The Other Side of Heaven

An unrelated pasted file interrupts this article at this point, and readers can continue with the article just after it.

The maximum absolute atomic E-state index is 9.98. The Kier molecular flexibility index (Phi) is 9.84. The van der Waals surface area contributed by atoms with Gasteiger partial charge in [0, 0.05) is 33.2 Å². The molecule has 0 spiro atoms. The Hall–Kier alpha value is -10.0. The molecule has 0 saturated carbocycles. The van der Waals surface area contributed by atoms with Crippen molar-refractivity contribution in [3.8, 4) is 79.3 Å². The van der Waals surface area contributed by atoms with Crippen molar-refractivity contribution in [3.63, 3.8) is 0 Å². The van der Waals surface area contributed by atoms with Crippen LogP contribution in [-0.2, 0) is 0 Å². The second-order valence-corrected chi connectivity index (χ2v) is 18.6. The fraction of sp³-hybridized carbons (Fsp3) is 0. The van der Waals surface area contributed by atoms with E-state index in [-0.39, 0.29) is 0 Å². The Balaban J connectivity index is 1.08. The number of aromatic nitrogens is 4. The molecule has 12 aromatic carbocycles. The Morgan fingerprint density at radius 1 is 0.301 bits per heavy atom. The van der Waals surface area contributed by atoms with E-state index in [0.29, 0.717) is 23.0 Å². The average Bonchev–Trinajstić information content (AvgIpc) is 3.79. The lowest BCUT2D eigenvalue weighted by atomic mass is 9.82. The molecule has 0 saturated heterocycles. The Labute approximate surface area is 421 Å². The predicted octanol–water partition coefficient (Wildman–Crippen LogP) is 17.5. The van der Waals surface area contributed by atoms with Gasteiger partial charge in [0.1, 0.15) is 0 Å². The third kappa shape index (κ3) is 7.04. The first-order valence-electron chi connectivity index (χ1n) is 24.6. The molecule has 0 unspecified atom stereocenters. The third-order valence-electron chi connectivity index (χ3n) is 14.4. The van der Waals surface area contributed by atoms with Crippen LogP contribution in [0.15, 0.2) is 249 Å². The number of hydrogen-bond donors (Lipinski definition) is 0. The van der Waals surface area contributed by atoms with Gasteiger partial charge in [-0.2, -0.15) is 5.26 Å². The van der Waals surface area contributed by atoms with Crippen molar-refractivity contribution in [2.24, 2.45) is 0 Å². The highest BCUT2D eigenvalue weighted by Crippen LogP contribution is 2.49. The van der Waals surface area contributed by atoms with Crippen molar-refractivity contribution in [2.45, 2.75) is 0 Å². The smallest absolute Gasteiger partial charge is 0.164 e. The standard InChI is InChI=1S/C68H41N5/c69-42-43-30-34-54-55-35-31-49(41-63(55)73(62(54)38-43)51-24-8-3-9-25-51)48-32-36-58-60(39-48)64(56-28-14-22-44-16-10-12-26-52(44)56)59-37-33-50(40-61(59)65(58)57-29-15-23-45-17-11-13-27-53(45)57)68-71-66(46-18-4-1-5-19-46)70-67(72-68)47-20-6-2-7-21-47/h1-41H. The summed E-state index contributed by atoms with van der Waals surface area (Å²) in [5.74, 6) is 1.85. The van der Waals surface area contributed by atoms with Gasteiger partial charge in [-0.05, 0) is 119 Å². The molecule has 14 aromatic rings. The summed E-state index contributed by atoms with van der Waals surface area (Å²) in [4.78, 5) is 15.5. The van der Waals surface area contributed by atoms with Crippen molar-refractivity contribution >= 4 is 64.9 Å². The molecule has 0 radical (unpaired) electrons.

How are audiences going to remember the vague, colorless title of the family-friendly flick The Other Side of Heaven? Just think of it as "that Mormon movie." It's a true story set in the squeaky-clean mid-1950s, where native Iowan John Groberg (Christopher Gorham) recalls his youth serving as a missionary in the Tongan Islands. Groberg weathers storms, survives famine, and helps rebuild and strengthen the tiny island community, all while impressing upon the denizens the virtues of chastity (he's saving himself for his college sweetheart, natch) and temperance. In other words, the earnest missionary comes off as the world's biggest square (he wears a tie while living in a grass hut, for God's sake), but his kindness and persistence eventually pay off in the form converts. Writer/director Mitch Davis doesn't seem to know how to resolve catastrophes and conflicts for maximum payoff, and The Other Side's perspective on the religious life is muddled and superficial and shies away from tough questions. (Could his Western values represent a corruptive force?) This visually stunning film (shot in New Zealand and the Cook Islands) may suit families on the lookout for wholesome fare, but not those uncomfortable with the G word.